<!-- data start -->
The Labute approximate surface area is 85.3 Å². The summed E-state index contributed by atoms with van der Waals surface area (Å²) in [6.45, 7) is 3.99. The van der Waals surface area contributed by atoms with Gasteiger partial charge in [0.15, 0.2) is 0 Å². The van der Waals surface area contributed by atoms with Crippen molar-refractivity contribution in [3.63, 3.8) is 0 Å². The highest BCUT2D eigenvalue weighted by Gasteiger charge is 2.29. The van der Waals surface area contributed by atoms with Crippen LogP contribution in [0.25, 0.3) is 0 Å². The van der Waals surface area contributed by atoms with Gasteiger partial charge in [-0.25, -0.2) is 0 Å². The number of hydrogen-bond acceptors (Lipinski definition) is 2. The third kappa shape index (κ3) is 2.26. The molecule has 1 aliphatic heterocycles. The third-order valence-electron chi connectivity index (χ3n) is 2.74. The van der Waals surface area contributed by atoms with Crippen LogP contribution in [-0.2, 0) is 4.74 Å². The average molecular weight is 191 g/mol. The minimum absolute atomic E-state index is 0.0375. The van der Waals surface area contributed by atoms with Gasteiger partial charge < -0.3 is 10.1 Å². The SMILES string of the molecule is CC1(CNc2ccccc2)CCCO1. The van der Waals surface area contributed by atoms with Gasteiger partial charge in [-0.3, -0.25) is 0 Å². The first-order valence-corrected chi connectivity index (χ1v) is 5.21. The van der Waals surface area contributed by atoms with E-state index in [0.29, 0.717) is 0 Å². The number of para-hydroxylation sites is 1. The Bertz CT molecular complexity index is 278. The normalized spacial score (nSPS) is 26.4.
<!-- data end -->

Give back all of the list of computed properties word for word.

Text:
The Labute approximate surface area is 85.3 Å². The summed E-state index contributed by atoms with van der Waals surface area (Å²) in [6.45, 7) is 3.99. The van der Waals surface area contributed by atoms with Gasteiger partial charge in [0.15, 0.2) is 0 Å². The van der Waals surface area contributed by atoms with Crippen molar-refractivity contribution in [3.63, 3.8) is 0 Å². The highest BCUT2D eigenvalue weighted by Gasteiger charge is 2.29. The van der Waals surface area contributed by atoms with Crippen LogP contribution in [0.25, 0.3) is 0 Å². The van der Waals surface area contributed by atoms with Gasteiger partial charge in [-0.25, -0.2) is 0 Å². The number of hydrogen-bond acceptors (Lipinski definition) is 2. The third kappa shape index (κ3) is 2.26. The molecule has 1 aliphatic heterocycles. The third-order valence-electron chi connectivity index (χ3n) is 2.74. The van der Waals surface area contributed by atoms with Crippen LogP contribution in [-0.2, 0) is 4.74 Å². The average molecular weight is 191 g/mol. The minimum absolute atomic E-state index is 0.0375. The van der Waals surface area contributed by atoms with Gasteiger partial charge < -0.3 is 10.1 Å². The SMILES string of the molecule is CC1(CNc2ccccc2)CCCO1. The van der Waals surface area contributed by atoms with Gasteiger partial charge in [-0.3, -0.25) is 0 Å². The first-order valence-corrected chi connectivity index (χ1v) is 5.21. The van der Waals surface area contributed by atoms with E-state index in [0.29, 0.717) is 0 Å². The number of para-hydroxylation sites is 1. The Bertz CT molecular complexity index is 278. The normalized spacial score (nSPS) is 26.4.